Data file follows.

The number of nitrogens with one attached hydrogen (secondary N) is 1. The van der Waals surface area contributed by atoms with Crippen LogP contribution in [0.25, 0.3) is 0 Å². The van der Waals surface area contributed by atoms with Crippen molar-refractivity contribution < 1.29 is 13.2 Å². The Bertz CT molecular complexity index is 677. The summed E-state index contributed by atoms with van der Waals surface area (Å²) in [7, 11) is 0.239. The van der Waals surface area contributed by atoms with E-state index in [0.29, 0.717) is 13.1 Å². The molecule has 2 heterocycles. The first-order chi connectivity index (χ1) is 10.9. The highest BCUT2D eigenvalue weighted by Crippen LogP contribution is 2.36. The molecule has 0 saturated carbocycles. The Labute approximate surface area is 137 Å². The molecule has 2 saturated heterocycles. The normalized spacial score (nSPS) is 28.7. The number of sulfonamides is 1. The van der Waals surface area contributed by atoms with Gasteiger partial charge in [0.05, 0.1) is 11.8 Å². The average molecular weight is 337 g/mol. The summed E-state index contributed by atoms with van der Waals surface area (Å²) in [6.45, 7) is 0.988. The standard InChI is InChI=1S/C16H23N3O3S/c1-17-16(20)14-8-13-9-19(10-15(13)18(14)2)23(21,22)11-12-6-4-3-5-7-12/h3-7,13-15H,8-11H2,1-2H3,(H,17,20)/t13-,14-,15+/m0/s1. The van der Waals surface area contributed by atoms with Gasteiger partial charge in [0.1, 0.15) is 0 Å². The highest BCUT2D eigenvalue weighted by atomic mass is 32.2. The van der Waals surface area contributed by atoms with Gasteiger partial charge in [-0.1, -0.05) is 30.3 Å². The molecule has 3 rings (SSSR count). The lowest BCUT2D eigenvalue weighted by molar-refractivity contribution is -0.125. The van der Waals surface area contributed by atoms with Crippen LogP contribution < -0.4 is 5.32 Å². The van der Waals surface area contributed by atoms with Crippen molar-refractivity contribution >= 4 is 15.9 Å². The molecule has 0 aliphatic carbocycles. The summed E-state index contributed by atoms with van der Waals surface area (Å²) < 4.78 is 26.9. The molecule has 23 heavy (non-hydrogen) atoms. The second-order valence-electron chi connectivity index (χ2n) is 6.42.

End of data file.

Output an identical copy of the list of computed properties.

The number of nitrogens with one attached hydrogen (secondary N) is 1. The van der Waals surface area contributed by atoms with Crippen LogP contribution in [0.25, 0.3) is 0 Å². The van der Waals surface area contributed by atoms with Crippen molar-refractivity contribution < 1.29 is 13.2 Å². The Bertz CT molecular complexity index is 677. The summed E-state index contributed by atoms with van der Waals surface area (Å²) in [7, 11) is 0.239. The van der Waals surface area contributed by atoms with E-state index in [0.29, 0.717) is 13.1 Å². The molecule has 2 heterocycles. The first-order chi connectivity index (χ1) is 10.9. The highest BCUT2D eigenvalue weighted by Crippen LogP contribution is 2.36. The molecule has 0 saturated carbocycles. The Labute approximate surface area is 137 Å². The molecule has 2 saturated heterocycles. The normalized spacial score (nSPS) is 28.7. The number of sulfonamides is 1. The van der Waals surface area contributed by atoms with Gasteiger partial charge in [0.05, 0.1) is 11.8 Å². The average molecular weight is 337 g/mol. The summed E-state index contributed by atoms with van der Waals surface area (Å²) in [6.45, 7) is 0.988. The standard InChI is InChI=1S/C16H23N3O3S/c1-17-16(20)14-8-13-9-19(10-15(13)18(14)2)23(21,22)11-12-6-4-3-5-7-12/h3-7,13-15H,8-11H2,1-2H3,(H,17,20)/t13-,14-,15+/m0/s1. The van der Waals surface area contributed by atoms with Gasteiger partial charge in [0.1, 0.15) is 0 Å². The highest BCUT2D eigenvalue weighted by atomic mass is 32.2. The van der Waals surface area contributed by atoms with Gasteiger partial charge in [-0.1, -0.05) is 30.3 Å². The molecule has 3 rings (SSSR count). The lowest BCUT2D eigenvalue weighted by molar-refractivity contribution is -0.125. The van der Waals surface area contributed by atoms with Crippen LogP contribution < -0.4 is 5.32 Å². The van der Waals surface area contributed by atoms with Crippen molar-refractivity contribution >= 4 is 15.9 Å². The molecule has 0 aliphatic carbocycles. The summed E-state index contributed by atoms with van der Waals surface area (Å²) < 4.78 is 26.9. The molecule has 23 heavy (non-hydrogen) atoms. The second-order valence-electron chi connectivity index (χ2n) is 6.42.